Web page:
2. Easy Odds. In the example given from the text quoted above, let’s assume that the PC has an INT of 9 or 10. We’ll call it 9. Something high enough to assume he makes the cut. This means that when the PC makes the Throw he will succeed 72% of the time (if I’ve done my math right). That’s a really big chance for success on something that’s supposed to be a problem. But it really isn’t much of a problem because the Player, without doing much but rolling dice.
We might as well be saying, “Throw 6+” (same odds as Throw 9-) but that sounds less interesting, I suppose. But the key is, anyone with a high Characteristic has very, very good odds on something that, within the fiction, at least, is supposed to be a challenge.
The way the odds of Characteristic Throws like up then seem off to me. They are independent of the situation Is solving the problem difficult or hard? Who knows? If you have an INT of 9+ you’ll be solving anywhere from 72-100% of the time.
I’m not saying this should bump everyone else. But it bumps me.
3. Static Odds. Using Characteristic Throws means everyone knows how easy or hard it is to solve the problem even before a problem arrives. The odds of the Throw are baked into their Characteristic. Touching off the previous point, I want some mystery and some fictional details of the circumstances to set the Throw. That’s how I like to play. But I do think something is lost without the ability of the Referee and the Players to sort out the details of the world beyond the PC — which doesn’t happen when the problem can be solved within the PC’s characteristic alone.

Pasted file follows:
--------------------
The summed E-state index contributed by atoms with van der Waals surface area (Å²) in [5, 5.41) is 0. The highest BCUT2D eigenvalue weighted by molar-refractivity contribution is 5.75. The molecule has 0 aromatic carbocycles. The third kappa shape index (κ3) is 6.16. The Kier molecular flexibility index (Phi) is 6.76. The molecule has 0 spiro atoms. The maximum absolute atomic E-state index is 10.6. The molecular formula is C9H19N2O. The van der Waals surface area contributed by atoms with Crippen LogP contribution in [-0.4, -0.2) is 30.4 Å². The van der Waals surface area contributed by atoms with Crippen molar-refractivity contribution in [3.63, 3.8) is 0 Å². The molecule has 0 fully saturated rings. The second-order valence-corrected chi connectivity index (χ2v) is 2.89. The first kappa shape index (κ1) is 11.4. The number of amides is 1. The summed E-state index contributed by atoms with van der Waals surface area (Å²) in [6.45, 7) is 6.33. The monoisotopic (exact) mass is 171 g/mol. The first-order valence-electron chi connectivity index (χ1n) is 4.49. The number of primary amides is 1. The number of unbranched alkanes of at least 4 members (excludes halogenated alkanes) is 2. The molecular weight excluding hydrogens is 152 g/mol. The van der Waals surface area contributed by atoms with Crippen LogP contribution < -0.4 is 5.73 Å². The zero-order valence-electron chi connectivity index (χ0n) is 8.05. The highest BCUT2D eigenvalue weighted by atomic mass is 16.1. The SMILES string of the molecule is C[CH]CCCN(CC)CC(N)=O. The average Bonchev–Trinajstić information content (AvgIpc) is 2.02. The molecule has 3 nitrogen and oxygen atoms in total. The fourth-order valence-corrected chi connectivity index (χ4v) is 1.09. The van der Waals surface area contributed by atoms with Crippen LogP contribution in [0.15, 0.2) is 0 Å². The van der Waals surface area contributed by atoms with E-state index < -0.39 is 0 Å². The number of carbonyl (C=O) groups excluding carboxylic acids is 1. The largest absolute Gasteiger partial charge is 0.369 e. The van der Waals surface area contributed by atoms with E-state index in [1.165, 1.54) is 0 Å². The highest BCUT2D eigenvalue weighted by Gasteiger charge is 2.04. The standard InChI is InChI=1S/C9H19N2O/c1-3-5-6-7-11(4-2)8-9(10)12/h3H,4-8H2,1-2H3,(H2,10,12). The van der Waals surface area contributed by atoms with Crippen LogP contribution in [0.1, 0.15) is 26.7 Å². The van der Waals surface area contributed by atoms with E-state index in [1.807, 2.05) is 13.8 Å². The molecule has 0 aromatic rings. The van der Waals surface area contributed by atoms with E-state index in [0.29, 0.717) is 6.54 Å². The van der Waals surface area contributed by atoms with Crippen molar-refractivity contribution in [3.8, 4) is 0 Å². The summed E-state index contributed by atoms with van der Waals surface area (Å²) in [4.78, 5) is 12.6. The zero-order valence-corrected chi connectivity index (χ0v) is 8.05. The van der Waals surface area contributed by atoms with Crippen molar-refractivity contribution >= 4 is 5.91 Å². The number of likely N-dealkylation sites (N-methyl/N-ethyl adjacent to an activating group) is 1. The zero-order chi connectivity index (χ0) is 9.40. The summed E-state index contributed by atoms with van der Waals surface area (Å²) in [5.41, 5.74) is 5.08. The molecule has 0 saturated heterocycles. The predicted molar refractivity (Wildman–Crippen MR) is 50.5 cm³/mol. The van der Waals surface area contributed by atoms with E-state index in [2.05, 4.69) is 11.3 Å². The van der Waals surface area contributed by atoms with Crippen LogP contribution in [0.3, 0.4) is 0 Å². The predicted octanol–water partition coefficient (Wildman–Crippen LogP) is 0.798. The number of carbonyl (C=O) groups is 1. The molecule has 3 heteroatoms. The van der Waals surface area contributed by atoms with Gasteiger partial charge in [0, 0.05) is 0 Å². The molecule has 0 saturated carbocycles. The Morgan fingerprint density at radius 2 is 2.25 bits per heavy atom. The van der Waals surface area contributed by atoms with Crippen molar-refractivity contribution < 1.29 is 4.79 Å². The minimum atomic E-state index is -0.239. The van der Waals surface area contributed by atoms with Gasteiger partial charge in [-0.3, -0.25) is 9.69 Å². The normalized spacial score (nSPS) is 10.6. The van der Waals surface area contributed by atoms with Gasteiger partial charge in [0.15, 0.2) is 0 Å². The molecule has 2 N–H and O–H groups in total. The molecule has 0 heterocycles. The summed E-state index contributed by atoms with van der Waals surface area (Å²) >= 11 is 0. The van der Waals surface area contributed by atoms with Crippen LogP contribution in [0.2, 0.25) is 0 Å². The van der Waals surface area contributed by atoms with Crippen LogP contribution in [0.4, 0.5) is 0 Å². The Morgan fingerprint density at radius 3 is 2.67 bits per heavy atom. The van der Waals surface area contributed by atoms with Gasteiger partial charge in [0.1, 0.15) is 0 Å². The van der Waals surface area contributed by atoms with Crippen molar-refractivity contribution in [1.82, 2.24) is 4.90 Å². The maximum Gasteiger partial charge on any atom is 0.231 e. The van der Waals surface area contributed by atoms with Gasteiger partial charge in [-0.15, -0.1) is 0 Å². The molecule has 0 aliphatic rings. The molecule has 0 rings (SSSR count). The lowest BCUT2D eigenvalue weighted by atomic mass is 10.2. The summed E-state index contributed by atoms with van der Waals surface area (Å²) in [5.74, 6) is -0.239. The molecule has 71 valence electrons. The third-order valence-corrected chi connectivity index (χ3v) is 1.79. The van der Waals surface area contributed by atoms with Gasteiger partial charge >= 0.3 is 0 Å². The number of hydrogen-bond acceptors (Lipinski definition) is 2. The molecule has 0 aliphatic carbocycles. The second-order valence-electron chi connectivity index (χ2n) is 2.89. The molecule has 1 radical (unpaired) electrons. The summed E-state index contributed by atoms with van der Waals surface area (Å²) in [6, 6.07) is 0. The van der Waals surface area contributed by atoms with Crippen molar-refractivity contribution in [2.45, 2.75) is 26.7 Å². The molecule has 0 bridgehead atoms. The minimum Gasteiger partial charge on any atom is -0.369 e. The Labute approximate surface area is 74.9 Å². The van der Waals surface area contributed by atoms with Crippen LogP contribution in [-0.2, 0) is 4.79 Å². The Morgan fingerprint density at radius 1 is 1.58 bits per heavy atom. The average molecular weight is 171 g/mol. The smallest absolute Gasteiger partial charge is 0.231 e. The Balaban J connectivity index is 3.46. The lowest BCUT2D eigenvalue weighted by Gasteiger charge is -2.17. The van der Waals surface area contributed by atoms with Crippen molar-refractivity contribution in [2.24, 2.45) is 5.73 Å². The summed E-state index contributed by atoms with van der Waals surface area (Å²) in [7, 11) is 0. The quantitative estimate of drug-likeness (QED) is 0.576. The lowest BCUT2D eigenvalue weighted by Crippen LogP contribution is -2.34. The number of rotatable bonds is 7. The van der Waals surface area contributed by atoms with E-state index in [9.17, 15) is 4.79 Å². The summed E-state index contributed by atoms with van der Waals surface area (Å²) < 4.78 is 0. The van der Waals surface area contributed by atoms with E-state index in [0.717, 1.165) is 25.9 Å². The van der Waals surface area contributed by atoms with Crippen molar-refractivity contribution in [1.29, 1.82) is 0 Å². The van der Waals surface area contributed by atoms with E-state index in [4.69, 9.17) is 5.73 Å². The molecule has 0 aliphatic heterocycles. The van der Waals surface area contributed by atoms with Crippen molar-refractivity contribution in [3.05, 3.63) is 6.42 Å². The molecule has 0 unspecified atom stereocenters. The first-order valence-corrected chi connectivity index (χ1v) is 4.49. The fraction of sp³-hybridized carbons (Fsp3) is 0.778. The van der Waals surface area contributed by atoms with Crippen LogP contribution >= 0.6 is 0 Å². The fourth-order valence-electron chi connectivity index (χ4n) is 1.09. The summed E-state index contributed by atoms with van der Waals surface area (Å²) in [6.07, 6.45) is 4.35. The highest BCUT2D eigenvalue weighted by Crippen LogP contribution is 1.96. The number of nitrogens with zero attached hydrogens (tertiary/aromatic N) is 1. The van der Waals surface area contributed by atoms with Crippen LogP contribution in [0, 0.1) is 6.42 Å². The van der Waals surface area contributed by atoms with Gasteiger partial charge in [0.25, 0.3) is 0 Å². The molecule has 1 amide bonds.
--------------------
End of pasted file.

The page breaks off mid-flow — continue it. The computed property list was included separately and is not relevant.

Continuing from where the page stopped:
4. I don’t want dice rolls to solve everything. I don’t like Players to be able to solve problems with a roll.
I’ve been running a Lamentations of the Flame Princess for months now, and it’s going gangbusters. It’s an OSR style game based on the B/X Dungeons & Dragons rules. I’m learning a lot about how I would run Classic Traveller from the game, as I consider Classic Traveller squarely in the Old School tradition.
One of the things I’m seeing that works so well is limited mechanical options to solve problems. The Players have the ability to fight, to do a limited set of skills (climb walls, check for traps, and so on), and cast magical spells (which, like Traveller, provide a broad range of unique skills the Players can use to solve problems). In the rules there are no Attribute Rolls. (They appear in later editions of Dungeons & Dragons.)
The thing is, the list of things they can do with die rolls is really limited. If, for example, they want to figure out what the strange planetarium they find the wizard’s keep is for (let alone use it) they can’t just make a roll to get an answer or mastery of it. (Some magic spells will provide veiled and incomplete information, but that’s it).
Instead, to solve problems and deal with crisis, what must the Players do? They must interact with the fictional world.
They talk to me. I talk to them. We build details. They have their characters poke and prod the fictional elements of the game. I give responses as to what the effects are.
Let me lay this down clearly: This is why I play the games. When I play, I want to create fictional details and moments with my friends, imaginatively and in the moment. I want an accretion of details. I want us building up images and pictures as we discover what the Characters do, and the Characters discover the strange world around them and the effects of their actions.
If the PCs come upon the wizard’s strange device and make an Intelligence rolls and succeed, well, that removes the need to poke and prod and the sense of actual discovery and the risk they’ll blow themselves up. And I don’t want to lose any of that.